The truth is that the vacuum that builds up in a girl’s stomach as she quickens her pace through a desolate road, looking back every other minute to ensure there is no other shadow lurking behind her, is nothing but fear.
Fear is the single common heirloom, that as girls in India, we all inherit from our mothers, grandmothers, aunts, sisters and friends. Fear for self-preservation, and of men who can do things to hurt and shame us. We learn to weave this fear seamlessly into our lives and never even realize when it becomes second nature. This perpetual fear eats into a woman’s carefree spirit and keeps her on guard at all times.
We ought not to privilege some people with a higher status, absolving them of blame, according to our perception of them as a nice person. When we put someone up on a pedestal as a nice person, we fail to see them for what they really are: human. Humans are capable of anything, of rape, of murder, of assault. So what if they’re nice to their cat and they always send their gran a birthday card? The only thing we should judge people by are their actions and if one of those actions is rape, then they are a rapist, regardless of all the nice actions that came before the act of rape. Royse might easily believe that her friend was not to blame, but “mixed signals”, but for me? If a man penetrates an unconscious woman, that doesn’t make him a “nice guy”, as Royse calls him. And if a woman such as Royse defends the actions of a rapist? …Well, that doesn’t make her much more than a rape-apologist. Actions are what counts. Royse wrote a rape apologist article, and so she is a rape apologiser. It might seem black and white, but there is a very distinct line between consent and non-consent, between condoning rape and damning it.
She cheats on someone who is isn’t even married to, and gets fired. And Chris Brown…? He beats the living shit out of his girlfriend, is accepted back into the music industry, onto big ass talk shows, and then he makes a song with said ex-girlfriend - AND THAT’S ALL COOL? K, makes sense.
Anonymous asked: I think you mean "I have no counterargument". It's ok, have fun working at Starbucks then marrying a rich man to carry you through life, just like every moron woman (redundant) does.
No, I think I mean that your “argument” - if it can even be called that - is so unfounded and so bigoted that you expose yourself for what you are without me needing to say or do anything at all.
If you say things like “you’re not intelligent” (ableism), “moron woman” (ableism and sexism) and my degree will only get me a job in Starbucks (classism), quite frankly, it says a lot more about you than it does me or what I’m doing with my life. Which is, by the way, trying to have a positive influence in the world rather than a negative one - like you. Can I ask you what posting hateful anons is achieving you for your career path, seeing as that’s what you’re so focused upon? Please rethink your attitudes and values, or go away, get a notebook, and spew all your bile there away from humanity.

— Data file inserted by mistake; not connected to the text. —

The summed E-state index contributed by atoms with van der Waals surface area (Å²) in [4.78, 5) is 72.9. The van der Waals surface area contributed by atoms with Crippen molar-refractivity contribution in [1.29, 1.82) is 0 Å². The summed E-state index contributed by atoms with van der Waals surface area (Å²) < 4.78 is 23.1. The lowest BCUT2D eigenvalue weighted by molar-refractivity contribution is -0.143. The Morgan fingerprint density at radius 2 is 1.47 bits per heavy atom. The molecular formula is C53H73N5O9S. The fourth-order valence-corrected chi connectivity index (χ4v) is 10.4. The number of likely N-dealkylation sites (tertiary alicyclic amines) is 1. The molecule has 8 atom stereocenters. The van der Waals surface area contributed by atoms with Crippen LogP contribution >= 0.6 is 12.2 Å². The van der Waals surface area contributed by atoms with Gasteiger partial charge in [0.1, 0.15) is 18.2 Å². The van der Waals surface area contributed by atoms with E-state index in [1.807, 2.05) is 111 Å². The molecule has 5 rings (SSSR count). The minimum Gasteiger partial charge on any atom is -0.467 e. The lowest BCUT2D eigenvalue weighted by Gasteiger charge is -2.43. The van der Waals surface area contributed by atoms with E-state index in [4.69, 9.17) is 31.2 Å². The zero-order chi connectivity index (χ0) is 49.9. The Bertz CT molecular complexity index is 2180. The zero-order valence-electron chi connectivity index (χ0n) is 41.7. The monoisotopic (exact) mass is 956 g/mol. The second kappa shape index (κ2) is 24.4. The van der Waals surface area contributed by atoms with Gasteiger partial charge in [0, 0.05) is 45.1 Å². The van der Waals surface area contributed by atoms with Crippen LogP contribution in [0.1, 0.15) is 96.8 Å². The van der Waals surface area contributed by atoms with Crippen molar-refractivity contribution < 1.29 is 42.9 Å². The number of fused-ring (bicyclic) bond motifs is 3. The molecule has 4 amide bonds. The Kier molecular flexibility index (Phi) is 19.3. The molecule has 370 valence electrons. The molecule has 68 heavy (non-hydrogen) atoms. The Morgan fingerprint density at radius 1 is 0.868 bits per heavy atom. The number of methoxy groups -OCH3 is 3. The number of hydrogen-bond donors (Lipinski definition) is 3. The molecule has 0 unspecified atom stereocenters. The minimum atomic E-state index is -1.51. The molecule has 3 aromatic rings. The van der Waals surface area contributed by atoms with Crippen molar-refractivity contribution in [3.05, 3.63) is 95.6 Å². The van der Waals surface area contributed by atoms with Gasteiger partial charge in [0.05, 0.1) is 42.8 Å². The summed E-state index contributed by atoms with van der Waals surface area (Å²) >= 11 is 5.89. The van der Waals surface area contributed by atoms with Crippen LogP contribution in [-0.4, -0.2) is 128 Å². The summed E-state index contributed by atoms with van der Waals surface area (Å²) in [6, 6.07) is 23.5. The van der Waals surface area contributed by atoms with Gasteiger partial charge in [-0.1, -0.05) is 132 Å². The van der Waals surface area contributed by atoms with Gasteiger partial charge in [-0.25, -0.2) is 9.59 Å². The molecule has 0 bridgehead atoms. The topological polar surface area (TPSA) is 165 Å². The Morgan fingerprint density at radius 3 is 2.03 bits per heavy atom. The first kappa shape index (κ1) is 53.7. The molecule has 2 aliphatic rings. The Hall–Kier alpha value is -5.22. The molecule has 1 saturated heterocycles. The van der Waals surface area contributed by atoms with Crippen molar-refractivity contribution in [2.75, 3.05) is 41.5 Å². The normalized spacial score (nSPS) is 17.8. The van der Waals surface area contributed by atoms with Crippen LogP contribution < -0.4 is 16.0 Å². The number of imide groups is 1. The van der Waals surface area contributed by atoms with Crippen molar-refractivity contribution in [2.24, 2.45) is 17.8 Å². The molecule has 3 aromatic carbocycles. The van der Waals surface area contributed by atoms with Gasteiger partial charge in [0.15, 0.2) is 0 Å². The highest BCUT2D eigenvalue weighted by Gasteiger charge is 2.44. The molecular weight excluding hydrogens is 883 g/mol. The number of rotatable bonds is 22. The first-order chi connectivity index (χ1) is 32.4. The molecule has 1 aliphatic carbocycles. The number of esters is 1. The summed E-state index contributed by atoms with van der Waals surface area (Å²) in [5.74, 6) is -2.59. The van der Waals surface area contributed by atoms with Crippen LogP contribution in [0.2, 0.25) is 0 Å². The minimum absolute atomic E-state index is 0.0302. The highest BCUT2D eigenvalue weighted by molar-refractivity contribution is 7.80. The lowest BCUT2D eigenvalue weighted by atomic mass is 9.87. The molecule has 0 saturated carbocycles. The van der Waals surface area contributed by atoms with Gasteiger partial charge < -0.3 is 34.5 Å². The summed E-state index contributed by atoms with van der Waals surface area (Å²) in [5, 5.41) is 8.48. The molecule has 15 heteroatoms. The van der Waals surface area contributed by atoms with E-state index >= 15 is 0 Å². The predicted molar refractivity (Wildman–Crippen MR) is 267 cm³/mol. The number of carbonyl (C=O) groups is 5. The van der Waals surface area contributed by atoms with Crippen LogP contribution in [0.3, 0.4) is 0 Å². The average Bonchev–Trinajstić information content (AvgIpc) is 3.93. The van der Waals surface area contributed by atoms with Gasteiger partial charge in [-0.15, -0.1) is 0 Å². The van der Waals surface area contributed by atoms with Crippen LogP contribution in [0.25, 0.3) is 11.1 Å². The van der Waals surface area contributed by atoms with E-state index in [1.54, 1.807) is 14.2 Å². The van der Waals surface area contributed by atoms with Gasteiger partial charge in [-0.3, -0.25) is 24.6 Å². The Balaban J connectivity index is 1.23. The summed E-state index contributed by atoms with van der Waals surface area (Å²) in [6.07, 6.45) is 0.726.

“Pretty” by Katie Makkai, slam poetry
When I was just a little girl, I asked my mother “What will I be? Will I be pretty? ” Will I be pretty? Will I be pretty? What comes next? Oh right, will I be rich which is almost pretty depending on where you shop. And the pretty question infects from conception passing blood and breath into cells. The word hangs from our mothers’ hearts in a shrill of fluorescent floodlight of worry.
“Will I be wanted? Worthy? Pretty? But puberty left me this funhouse mirror dry add: teeth set at science fiction angles, crooked nose, face donkey-long, and pox-marked where the hormones went finger-painting my poor mother.
“How could this happen? You’ll have porcelain skin as soon as we can see a dermatologist.” “You sucked your thumb. That’s why your teeth look like that! ” “You were hit in the face with a Frisbee when you were six, otherwise your nose would have been fine! ”
Don’t worry; we will get it all fixed she would say, grasping my face, twisting it this way and that as if it were a cabbage she might buy. But, this is not about her. Not her fault she, too, was raised to believe the greatest asset she could bestow upon her awkward little girl was a marketable appearance.
By sixteen I was pickled by ointments, medications, peroxides. Teeth corralled into steel prongs, laying in a hospital bed. Face packed with gauze, cushioning the brand new nose the surgeon had carved.
Belly gorged on two pints of my own blood I had swallowed under anesthesia, and every convulsive twist, like my body screaming at me from the inside out “What did you let them do to you? ” All the while, this never ending chorus groaning on and on like the IV needle dripping liquid beauty into my blood.
“Will I be pretty? ” Will I be pretty like my mother, unwrapping the gift wrap to reveal the bouquet of daughter her $10,000 bought her? Pretty? Pretty.
And now I have not seen my own face in ten years. I have not seen my own face in ten years, but this is not about me! This is about the self-mutilating circus we have painted ourselves clowns in. About women who will prowl thirty stores in six malls to find the right cocktail dress, but haven’t a clue where to find fulfillment or how to wear joy, wandering through life shackled to a shopping bag, beneath those two pretty syllables.
This, this is about my own some-day daughter. When you approach me, already stung-stayed with insecurity, begging, “Mom, will I be pretty? Will I be pretty? , ” I will wipe that question from your mouth like cheap lipstick and answer no.
The word pretty is unworthy of everything you will be, and no child of mine will be contained in five letters. You will be pretty intelligent, pretty creative, pretty amazing, but you will never be merely “pretty.”